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  1. #1
    Whispering wind Guest

    In the Tracks of Hercules

    Hercules and his labours have
    been the subject of countless
    works of art from classical
    times to the present day. It
    may well be that through the
    arts in their various forms light
    can be thrown on these an-
    cient, but crucially, and poign-
    antly, modern themes. Is the
    artist no less potential hero-
    stuff than the obvious kind of
    hero?

    -----------------------------------------------

  2. #2
    Whispering wind Guest

    Re: In the Tracks of Hercules

    Some stories never die, and the tales of the
    labours of Hercules are an example. The
    popular view of Hercules is a dim-witted muscle
    man attacking everything in sight—
    someone who has to conquer his way up to th
    top.

    Soaring in that manner is not the way of
    the soul, it is argued, for we have left Patriarchy
    behind. The way to
    overcome darkness is
    not to wrestle with it bu
    to embrace it: to go
    along with it, to under-
    stand it. And yet it
    could be argued that
    this embracing or un-
    derstanding is precisely
    what Hercules does,
    over and over again, in
    the many labours. At
    the same time both
    soaring high and lying
    low may be part of the
    soul's journey.

    Hercu-les, after all, is said to have supported for a
    while the weight of the heavens on his shoul-
    ders. He also went down to Hades. The high
    mountains of the earth and the crevices of the
    sea all form part of the one land mass, just as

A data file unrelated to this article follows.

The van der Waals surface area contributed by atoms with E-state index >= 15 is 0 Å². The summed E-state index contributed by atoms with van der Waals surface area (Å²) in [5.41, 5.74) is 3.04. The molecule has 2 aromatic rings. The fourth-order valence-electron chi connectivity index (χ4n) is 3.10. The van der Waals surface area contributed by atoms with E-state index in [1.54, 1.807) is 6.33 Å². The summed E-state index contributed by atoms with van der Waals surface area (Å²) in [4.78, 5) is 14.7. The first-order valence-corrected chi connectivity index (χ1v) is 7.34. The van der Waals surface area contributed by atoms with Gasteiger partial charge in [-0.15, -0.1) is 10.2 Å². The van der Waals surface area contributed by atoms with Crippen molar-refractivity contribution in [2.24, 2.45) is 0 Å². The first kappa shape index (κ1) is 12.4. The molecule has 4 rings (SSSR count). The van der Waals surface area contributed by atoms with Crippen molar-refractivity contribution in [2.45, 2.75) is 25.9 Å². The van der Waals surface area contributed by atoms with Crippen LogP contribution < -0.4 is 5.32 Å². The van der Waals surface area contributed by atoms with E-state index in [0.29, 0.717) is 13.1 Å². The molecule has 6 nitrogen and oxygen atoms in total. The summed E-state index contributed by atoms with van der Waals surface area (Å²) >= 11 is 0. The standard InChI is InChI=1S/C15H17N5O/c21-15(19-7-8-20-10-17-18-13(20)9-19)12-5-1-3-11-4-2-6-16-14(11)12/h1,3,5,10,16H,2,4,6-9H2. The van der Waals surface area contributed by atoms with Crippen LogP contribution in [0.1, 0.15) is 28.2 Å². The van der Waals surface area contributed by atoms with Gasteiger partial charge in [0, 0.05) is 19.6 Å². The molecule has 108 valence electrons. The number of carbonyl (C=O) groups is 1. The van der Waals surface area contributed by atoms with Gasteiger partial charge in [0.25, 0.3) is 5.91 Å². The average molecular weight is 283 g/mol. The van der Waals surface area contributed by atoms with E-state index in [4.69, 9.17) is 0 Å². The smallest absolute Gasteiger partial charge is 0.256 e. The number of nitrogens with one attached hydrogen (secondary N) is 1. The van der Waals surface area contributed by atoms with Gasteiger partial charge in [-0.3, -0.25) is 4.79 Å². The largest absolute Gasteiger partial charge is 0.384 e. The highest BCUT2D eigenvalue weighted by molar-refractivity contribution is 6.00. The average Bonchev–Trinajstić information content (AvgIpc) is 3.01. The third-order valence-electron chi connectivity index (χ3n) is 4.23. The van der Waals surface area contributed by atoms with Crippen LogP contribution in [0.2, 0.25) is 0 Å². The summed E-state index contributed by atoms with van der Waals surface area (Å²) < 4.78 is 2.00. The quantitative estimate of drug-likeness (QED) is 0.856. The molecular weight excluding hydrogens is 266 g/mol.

light and dark are part of the one cosmos.


    Hercules was said to be quick-tempered and a
    lover of wine and women: in other words, he
    was a human being. However, he was later granted immortality. He thus belongs to both
    heaven and hell, to the heights and the depths,
    to both the Upper and Lower worlds.

    For he is as prone to joy as to the deepest despair, to
    achievement as well as to failure, to the most
    profound wisdom as well as to a destructive
    psychosis—

    he did murder his wife and
    sons. One's wife and
    sons are one's house-
    hold after all.

    They are oneself.


    That Hercules strayed
    from the path like this
    is not the only reason
    he was given the la-
    bours; he was given
    them not because he
    was weak but be-
    cause he was strong.

    The human being,
    Hercules, has already
    emerged from the animal self.

    This is graphically illustrated in
    the many images of Hercules wearing a lion
    skin, which is draped over his shoulders. His
    head seems to be crowned by the lion's mane
    and jaw.

    Hercules emerges, as it were, from
    that which he has conquered: his roaring, de-
    structive, lion-self
    Hercules, it was said, presided over all aspects
    of Hellenic education.

    To educate is to bring
    forth that which lies within.

    Hercules, who has
    himself emerged from the animal self, now
    brings forth the Hero, the Soul, the Great Man,
    from the human self, or ego, where it has al-
    ways been, but hidden.

    It could be said that
    the image of Hercules as the muscle man is
    indeed correct, although it is not just portray-
    ing physical strength but is symbolically re-
    flecting interior strength.

    If Hercules had not
    had the strength of a lion, outwardly and in-
    wardly, how could the labours have been
    achieved?

    According to some interpretations, each labour
    is a reflection of a spiritual path into the mean-
    ings, redemptions, and purposes of a particular
    sign of the zodiac. The early versions of the
    myth say nothing of the exact number of la-
    bours; apparently it was the epic poet Pisander
    of Rhodes who fixed the number of the labours